Carol A. Hand
This is the final installment of the exam paper on differential power and Indian child welfare. I have shared the essay in installments, with minor edits and illustrations added, in hopes that it might be of interest and stimulate thoughtful dialogue. I’m so grateful to say that it has and I wish to thank everyone who contributed such thoughtful and incisive comments. I have learned a lot from what you shared about your experiences, insights, and expertise.
By way of background for others viewing this last installment of the series, here’s a brief summary of prior installments:
Part One defined theory and discussed some of the relevant general theories that continue to guide research, policies, and practice paradigms that limit the exercise of sovereignty by tribal governments over the welfare of their citizens, lands, and resources.
Part Two covered theories about the ways in which power over others is imposed and maintained.
Part Three explored different theories related specifically to the colonial experience of Indigenous Peoples in what is now the United States.
Part Four examined child welfare from cross-national and cross-cultural perspectives.
The decision to post this particular paper was a risk I was willing to take. Yes, in many ways it is history. I have often been advised by those in privileged positions to “Just get over it.” But the “it” – the consequences of oppression and genocide in both a physical and cultural sense – are with us still.
Photo: Public High School Mascot ( Link here for more information)
By “us,” I don’t just mean Indigenous Peoples in North America or the world. I mean all of us. How could the blood on the hands of all of our ancestors not affect who we are today? Just look at how we treat each other and the earth we all share. It is also true that many of us are motivated by other legacies our ancestors have left – as visionaries, inventors, artists, builders, scholars and peacemakers. It is the latter legacies that I know many of us follow and nourish as artists, advocates, healers, and ordinary people living our daily lives.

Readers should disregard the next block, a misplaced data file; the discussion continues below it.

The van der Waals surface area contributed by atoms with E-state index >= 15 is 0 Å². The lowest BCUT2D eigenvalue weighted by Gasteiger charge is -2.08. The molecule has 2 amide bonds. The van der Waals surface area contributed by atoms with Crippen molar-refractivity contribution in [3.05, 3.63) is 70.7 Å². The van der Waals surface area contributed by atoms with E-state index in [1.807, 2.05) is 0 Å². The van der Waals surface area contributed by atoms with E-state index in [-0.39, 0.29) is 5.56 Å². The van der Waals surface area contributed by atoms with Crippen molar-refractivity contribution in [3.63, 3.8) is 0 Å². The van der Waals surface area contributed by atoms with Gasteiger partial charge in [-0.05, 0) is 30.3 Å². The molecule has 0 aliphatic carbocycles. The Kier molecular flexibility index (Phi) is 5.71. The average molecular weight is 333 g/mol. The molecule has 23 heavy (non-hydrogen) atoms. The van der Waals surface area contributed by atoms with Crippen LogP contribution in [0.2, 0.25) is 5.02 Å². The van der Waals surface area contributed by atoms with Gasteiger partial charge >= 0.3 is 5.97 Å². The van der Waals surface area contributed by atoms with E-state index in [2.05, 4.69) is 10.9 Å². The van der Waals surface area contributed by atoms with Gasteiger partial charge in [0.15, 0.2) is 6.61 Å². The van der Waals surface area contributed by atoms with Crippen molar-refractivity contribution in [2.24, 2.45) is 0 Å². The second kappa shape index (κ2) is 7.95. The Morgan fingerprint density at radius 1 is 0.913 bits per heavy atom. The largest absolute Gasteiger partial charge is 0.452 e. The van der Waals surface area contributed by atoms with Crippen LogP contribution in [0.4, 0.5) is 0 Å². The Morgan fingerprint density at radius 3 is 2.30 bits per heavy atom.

The theoretical frameworks for explaining the concept of differential power discussed in this paper go beyond Zald’s definition of power as “the ability of a person or group, for whatever reason, to affect another person’s or group’s ability to achieve its goals (personal or collective)” (1981, p. 238). According to Foucault and Gramsci, power is more than economic or political control: it includes the ability to impose values and build enduring mechanisms to perpetuate particular beliefs about the nature and meaning of life and human behavior. A number of crucial dimensions emerge from the preceding review of diverse literatures. First, while it is clear that some nations and cultures dominate others, it is also clear that domination does not signify the superiority of dominant cultures when compared to the cultures of subaltern groups. Although characterizations of cultural superiority/inferiority have emotional appeal and are often used to justify domination, they are outdated and irrelevant within the more respectful frameworks of cultural relativism and cultural pluralism.
Photo: Diversity Tree ( Source )
Second, while the relationship of individuals and groups with their environmental context is transactional, power differentials between groups operate to constrain or expand individual and group choices and actions. Power operates through both overt and covert ways, through centralized structures and through diffused norms and disciplinary paradigms. Power is no longer seen as
“… an exclusive property of ‘repressive apparatuses,’ it has invaded our sense of the smallest and most intimate of human relations as well as the largest; it belongs to the weak as well as to the strong; and it is constituted precisely within the relations between official and unofficial agents of social control and cultural production… [F]orce … is only a tiny part of power, so that much of the problematic of power today is a problematic of knowledge making, universe construction, and the social production of feeling and of ‘reality’” (Dirks, Eley, & Ortner, 1994, p. 5).